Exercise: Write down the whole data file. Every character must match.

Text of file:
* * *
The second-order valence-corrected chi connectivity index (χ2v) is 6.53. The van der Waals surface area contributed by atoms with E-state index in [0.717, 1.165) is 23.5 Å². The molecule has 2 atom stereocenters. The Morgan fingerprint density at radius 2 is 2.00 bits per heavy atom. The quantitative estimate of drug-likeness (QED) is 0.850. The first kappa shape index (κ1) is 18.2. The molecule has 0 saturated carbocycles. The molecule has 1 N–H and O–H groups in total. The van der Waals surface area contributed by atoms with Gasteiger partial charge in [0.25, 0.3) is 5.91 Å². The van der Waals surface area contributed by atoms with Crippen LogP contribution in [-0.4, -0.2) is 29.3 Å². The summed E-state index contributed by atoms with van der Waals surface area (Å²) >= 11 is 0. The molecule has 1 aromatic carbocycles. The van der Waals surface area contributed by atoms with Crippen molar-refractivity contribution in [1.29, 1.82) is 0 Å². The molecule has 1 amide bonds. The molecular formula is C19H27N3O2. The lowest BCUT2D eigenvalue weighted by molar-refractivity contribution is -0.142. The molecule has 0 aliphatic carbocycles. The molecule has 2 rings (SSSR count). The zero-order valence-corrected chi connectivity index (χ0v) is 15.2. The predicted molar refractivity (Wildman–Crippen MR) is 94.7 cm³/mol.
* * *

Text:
The second-order valence-corrected chi connectivity index (χ2v) is 6.53. The van der Waals surface area contributed by atoms with E-state index in [0.717, 1.165) is 23.5 Å². The molecule has 2 atom stereocenters. The Morgan fingerprint density at radius 2 is 2.00 bits per heavy atom. The quantitative estimate of drug-likeness (QED) is 0.850. The first kappa shape index (κ1) is 18.2. The molecule has 0 saturated carbocycles. The molecule has 1 N–H and O–H groups in total. The van der Waals surface area contributed by atoms with Gasteiger partial charge in [0.25, 0.3) is 5.91 Å². The van der Waals surface area contributed by atoms with Crippen LogP contribution in [-0.4, -0.2) is 29.3 Å². The summed E-state index contributed by atoms with van der Waals surface area (Å²) >= 11 is 0. The molecule has 1 aromatic carbocycles. The van der Waals surface area contributed by atoms with Crippen molar-refractivity contribution in [1.29, 1.82) is 0 Å². The molecule has 1 amide bonds. The molecular formula is C19H27N3O2. The lowest BCUT2D eigenvalue weighted by molar-refractivity contribution is -0.142. The molecule has 0 aliphatic carbocycles. The molecule has 2 rings (SSSR count). The zero-order valence-corrected chi connectivity index (χ0v) is 15.2. The predicted molar refractivity (Wildman–Crippen MR) is 94.7 cm³/mol.